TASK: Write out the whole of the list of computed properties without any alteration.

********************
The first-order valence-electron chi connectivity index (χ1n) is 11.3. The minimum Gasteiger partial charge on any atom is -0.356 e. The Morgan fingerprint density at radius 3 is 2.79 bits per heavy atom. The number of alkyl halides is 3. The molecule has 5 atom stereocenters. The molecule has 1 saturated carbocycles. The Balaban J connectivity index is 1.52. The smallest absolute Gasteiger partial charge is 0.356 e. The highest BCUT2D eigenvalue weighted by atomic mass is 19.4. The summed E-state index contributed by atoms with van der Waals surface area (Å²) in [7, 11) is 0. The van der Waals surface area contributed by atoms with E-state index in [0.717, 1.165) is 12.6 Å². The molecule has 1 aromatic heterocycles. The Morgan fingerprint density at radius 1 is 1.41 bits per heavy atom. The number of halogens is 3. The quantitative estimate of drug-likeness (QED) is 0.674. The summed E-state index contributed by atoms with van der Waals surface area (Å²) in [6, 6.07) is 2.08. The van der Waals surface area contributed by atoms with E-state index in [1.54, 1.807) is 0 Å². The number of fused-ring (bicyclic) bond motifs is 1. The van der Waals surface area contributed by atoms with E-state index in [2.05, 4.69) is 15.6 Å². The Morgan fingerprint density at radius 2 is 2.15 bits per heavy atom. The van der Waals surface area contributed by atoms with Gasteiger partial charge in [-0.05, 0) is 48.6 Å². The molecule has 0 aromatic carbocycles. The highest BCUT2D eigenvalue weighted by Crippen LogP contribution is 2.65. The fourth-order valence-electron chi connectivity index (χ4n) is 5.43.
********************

The first-order valence-electron chi connectivity index (χ1n) is 11.3. The minimum Gasteiger partial charge on any atom is -0.356 e. The Morgan fingerprint density at radius 3 is 2.79 bits per heavy atom. The number of alkyl halides is 3. The molecule has 5 atom stereocenters. The molecule has 1 saturated carbocycles. The Balaban J connectivity index is 1.52. The smallest absolute Gasteiger partial charge is 0.356 e. The highest BCUT2D eigenvalue weighted by atomic mass is 19.4. The summed E-state index contributed by atoms with van der Waals surface area (Å²) in [7, 11) is 0. The van der Waals surface area contributed by atoms with E-state index in [0.717, 1.165) is 12.6 Å². The molecule has 1 aromatic heterocycles. The Morgan fingerprint density at radius 1 is 1.41 bits per heavy atom. The number of halogens is 3. The quantitative estimate of drug-likeness (QED) is 0.674. The summed E-state index contributed by atoms with van der Waals surface area (Å²) in [6, 6.07) is 2.08. The van der Waals surface area contributed by atoms with E-state index in [1.54, 1.807) is 0 Å². The number of fused-ring (bicyclic) bond motifs is 1. The van der Waals surface area contributed by atoms with E-state index in [2.05, 4.69) is 15.6 Å². The Morgan fingerprint density at radius 2 is 2.15 bits per heavy atom. The van der Waals surface area contributed by atoms with Gasteiger partial charge in [-0.05, 0) is 48.6 Å². The molecule has 0 aromatic carbocycles. The highest BCUT2D eigenvalue weighted by Crippen LogP contribution is 2.65. The fourth-order valence-electron chi connectivity index (χ4n) is 5.43.